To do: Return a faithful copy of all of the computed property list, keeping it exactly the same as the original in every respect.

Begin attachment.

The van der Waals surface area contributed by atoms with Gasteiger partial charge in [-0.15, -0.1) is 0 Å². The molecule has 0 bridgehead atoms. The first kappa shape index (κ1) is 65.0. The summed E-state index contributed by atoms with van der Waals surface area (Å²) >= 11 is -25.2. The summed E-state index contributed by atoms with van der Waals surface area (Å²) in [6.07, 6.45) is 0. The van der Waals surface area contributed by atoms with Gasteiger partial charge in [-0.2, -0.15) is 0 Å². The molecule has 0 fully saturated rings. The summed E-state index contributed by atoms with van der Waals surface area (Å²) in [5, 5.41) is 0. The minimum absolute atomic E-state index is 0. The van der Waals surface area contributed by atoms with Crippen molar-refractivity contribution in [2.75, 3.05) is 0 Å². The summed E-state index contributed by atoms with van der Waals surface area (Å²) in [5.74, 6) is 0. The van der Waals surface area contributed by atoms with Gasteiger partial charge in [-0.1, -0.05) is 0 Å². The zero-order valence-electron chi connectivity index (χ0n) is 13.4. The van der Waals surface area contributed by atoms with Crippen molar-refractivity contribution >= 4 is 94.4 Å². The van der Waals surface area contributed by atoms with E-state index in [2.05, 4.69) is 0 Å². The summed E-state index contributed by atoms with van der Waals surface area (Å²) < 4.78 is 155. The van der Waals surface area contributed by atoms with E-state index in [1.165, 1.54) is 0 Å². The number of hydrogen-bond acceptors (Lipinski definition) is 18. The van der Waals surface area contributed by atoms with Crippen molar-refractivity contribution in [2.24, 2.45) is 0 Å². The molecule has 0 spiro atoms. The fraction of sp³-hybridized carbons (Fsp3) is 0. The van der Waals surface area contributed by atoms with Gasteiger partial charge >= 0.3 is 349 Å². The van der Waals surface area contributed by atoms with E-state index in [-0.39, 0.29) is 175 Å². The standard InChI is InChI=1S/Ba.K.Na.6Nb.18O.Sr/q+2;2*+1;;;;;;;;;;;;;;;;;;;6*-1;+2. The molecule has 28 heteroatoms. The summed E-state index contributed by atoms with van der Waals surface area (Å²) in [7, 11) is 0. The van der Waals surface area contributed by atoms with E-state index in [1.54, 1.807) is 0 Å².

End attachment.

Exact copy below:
The van der Waals surface area contributed by atoms with Gasteiger partial charge in [-0.15, -0.1) is 0 Å². The molecule has 0 bridgehead atoms. The first kappa shape index (κ1) is 65.0. The summed E-state index contributed by atoms with van der Waals surface area (Å²) >= 11 is -25.2. The summed E-state index contributed by atoms with van der Waals surface area (Å²) in [6.07, 6.45) is 0. The van der Waals surface area contributed by atoms with Gasteiger partial charge in [-0.2, -0.15) is 0 Å². The molecule has 0 fully saturated rings. The summed E-state index contributed by atoms with van der Waals surface area (Å²) in [5, 5.41) is 0. The minimum absolute atomic E-state index is 0. The van der Waals surface area contributed by atoms with Crippen molar-refractivity contribution in [2.75, 3.05) is 0 Å². The summed E-state index contributed by atoms with van der Waals surface area (Å²) in [5.74, 6) is 0. The van der Waals surface area contributed by atoms with Gasteiger partial charge in [-0.1, -0.05) is 0 Å². The zero-order valence-electron chi connectivity index (χ0n) is 13.4. The van der Waals surface area contributed by atoms with Crippen molar-refractivity contribution >= 4 is 94.4 Å². The van der Waals surface area contributed by atoms with E-state index in [2.05, 4.69) is 0 Å². The summed E-state index contributed by atoms with van der Waals surface area (Å²) < 4.78 is 155. The van der Waals surface area contributed by atoms with E-state index in [1.165, 1.54) is 0 Å². The number of hydrogen-bond acceptors (Lipinski definition) is 18. The van der Waals surface area contributed by atoms with Crippen molar-refractivity contribution in [2.24, 2.45) is 0 Å². The molecule has 0 spiro atoms. The fraction of sp³-hybridized carbons (Fsp3) is 0. The van der Waals surface area contributed by atoms with Gasteiger partial charge >= 0.3 is 349 Å². The van der Waals surface area contributed by atoms with E-state index in [-0.39, 0.29) is 175 Å². The standard InChI is InChI=1S/Ba.K.Na.6Nb.18O.Sr/q+2;2*+1;;;;;;;;;;;;;;;;;;;6*-1;+2. The molecule has 28 heteroatoms. The summed E-state index contributed by atoms with van der Waals surface area (Å²) in [7, 11) is 0. The van der Waals surface area contributed by atoms with E-state index in [1.54, 1.807) is 0 Å².